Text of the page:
I would advise against installing LELA on a notebook that travels between home and office. I had the pleasure of having a fellow engineer at work ask why my personal PC was trying to discover and connect to various secure corporate network devices. I found that LELA's network discovery runs regardless of whether LELA itself is launched, due to two services that are started when the system that LELA is installed on boots. The services are nmctxth.exe and nmsrvc.exe, which are Pure Networks Platform Assistant and Pure Networks Platform Service.
Note that if you have more than one router in your network, HND will not find devices behind the other router(s). Arp (address resolution protocol) broadcasts are limited to a single subnet, so HND will only manage devices directly connected (wired or wireless) to the 310N.
LELA displays discovered devices in an graphic "global" network map with the 310N in the center or in a "list" style map as displayed in Figure 2. You can flip between the global and list displays by clicking the map icon on the bottom right of the screen.
Figure 2: Network Device List Style Map
LELA will display each device with a generic name of "Network Device". But you can rename them to anything you want and choose from over 30 different icons to more accurately depict each device. Linksys has the home network covered, with icons for laptops, desktops, Macs, PDAs, printers, VoIP phones, storage devices, even gaming consoles.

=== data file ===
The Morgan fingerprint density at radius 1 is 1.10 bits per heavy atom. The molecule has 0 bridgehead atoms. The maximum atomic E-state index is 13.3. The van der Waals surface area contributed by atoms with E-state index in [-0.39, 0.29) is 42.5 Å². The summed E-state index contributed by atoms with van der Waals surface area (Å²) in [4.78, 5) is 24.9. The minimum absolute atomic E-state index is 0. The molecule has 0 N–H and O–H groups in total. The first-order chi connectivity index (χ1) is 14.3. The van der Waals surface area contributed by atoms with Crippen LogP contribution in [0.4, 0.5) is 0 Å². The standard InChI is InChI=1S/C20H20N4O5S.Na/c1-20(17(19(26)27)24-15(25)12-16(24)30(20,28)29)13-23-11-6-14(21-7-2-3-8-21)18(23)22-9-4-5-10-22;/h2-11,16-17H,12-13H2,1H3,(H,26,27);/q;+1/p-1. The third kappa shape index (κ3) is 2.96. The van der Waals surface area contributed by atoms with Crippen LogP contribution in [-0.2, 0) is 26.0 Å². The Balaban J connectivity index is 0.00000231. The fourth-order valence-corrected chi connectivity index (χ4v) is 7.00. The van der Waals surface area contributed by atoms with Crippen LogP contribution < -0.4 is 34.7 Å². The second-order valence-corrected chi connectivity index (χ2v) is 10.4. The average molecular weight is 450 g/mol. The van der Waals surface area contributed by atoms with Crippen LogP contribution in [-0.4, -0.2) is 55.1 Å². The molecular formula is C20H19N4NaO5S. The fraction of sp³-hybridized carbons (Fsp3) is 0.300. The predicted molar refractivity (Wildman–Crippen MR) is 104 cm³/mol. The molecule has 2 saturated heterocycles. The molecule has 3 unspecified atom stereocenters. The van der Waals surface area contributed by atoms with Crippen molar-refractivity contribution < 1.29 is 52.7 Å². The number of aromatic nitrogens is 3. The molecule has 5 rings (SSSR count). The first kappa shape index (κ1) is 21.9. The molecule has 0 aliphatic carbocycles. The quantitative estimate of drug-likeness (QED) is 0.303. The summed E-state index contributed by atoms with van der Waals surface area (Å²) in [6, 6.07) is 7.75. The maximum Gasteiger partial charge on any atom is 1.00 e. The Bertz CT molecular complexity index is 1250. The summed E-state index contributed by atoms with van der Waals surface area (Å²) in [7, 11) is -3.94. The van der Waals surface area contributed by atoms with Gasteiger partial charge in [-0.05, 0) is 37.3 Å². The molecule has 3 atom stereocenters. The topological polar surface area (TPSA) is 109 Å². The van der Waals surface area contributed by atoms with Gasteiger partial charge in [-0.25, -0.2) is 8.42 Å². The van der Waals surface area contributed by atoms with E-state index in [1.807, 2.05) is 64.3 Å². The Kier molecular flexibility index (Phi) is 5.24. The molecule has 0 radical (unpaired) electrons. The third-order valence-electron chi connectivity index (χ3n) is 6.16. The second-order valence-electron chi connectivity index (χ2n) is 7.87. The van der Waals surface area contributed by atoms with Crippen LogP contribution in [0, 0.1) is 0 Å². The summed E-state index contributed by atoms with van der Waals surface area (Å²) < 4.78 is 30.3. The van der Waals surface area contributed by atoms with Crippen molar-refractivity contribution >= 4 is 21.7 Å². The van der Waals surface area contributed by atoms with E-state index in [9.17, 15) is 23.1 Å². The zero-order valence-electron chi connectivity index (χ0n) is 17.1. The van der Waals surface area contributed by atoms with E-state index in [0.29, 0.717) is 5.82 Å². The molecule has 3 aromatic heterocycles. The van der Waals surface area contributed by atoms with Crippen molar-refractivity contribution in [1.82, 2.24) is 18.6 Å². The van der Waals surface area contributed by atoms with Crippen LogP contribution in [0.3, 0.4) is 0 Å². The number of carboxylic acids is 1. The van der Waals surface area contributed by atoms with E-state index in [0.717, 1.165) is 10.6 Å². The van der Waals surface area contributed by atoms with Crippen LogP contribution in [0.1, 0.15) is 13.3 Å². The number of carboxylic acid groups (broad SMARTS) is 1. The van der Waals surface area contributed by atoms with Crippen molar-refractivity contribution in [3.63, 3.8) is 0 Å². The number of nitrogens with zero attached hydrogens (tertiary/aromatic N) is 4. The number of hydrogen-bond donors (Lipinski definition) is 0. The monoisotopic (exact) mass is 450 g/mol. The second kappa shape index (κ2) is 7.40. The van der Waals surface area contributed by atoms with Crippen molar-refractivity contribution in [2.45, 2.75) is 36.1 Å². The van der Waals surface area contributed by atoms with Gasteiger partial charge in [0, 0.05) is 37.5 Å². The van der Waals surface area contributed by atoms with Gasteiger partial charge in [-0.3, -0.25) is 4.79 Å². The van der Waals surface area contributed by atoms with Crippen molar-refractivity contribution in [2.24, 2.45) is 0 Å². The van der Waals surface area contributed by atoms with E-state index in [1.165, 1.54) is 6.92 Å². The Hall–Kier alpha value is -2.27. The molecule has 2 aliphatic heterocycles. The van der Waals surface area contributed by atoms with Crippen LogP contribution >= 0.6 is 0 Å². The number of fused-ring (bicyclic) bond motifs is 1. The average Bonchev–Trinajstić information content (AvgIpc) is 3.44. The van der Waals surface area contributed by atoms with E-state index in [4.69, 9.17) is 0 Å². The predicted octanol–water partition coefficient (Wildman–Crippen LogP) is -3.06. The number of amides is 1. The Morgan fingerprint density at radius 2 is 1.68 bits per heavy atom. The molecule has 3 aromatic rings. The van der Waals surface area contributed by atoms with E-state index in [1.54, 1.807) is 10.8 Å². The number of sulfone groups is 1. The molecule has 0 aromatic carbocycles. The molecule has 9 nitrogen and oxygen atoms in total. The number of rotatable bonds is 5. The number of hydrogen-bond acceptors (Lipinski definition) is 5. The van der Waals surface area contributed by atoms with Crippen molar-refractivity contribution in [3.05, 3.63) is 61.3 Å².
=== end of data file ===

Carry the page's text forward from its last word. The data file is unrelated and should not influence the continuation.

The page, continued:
LELA provides a dropdown menu for each device (Figure 3), with choices based on the device type. You can see MAC and IP address in the Details option, and devices can be assigned a name via the Rename option. If you have configurable network devices, the Advanced Settings option makes the Linksys map a handy place to view your network and launch individual device web configuration tools.
Figure 3: LELA Device menu
Linksys' manual says the Advanced Settings only works with Linksys devices. But I noticed it worked with several of my non-Linksys network devices, such as a NETGEAR router. It appears that LELA's Advanced Settings option works with devices that are configurable via HTTP port 80. Devices that are configured via port 8080 or HTTPS didn't have the Advanced Settings option.
There is also the option to Track a device as an Intruder, which turns the device icon red on the map and then inserts its MAC address into the 310N's Wireless MAC filter table, preventing that device from accessing your network. A downside to this feature is if you are already using the router's MAC filtering, the allowed MAC filter table will be erased and overwritten with disallowed Intruder devices.
Third, content filtering and scheduling is not dependent on the PC running the HND application. I loaded LELA and HND on my Vista laptop and applied restrictions to other PCs in my network. I then turned off my Vista laptop and verified both content filtering and scheduling were still in effect.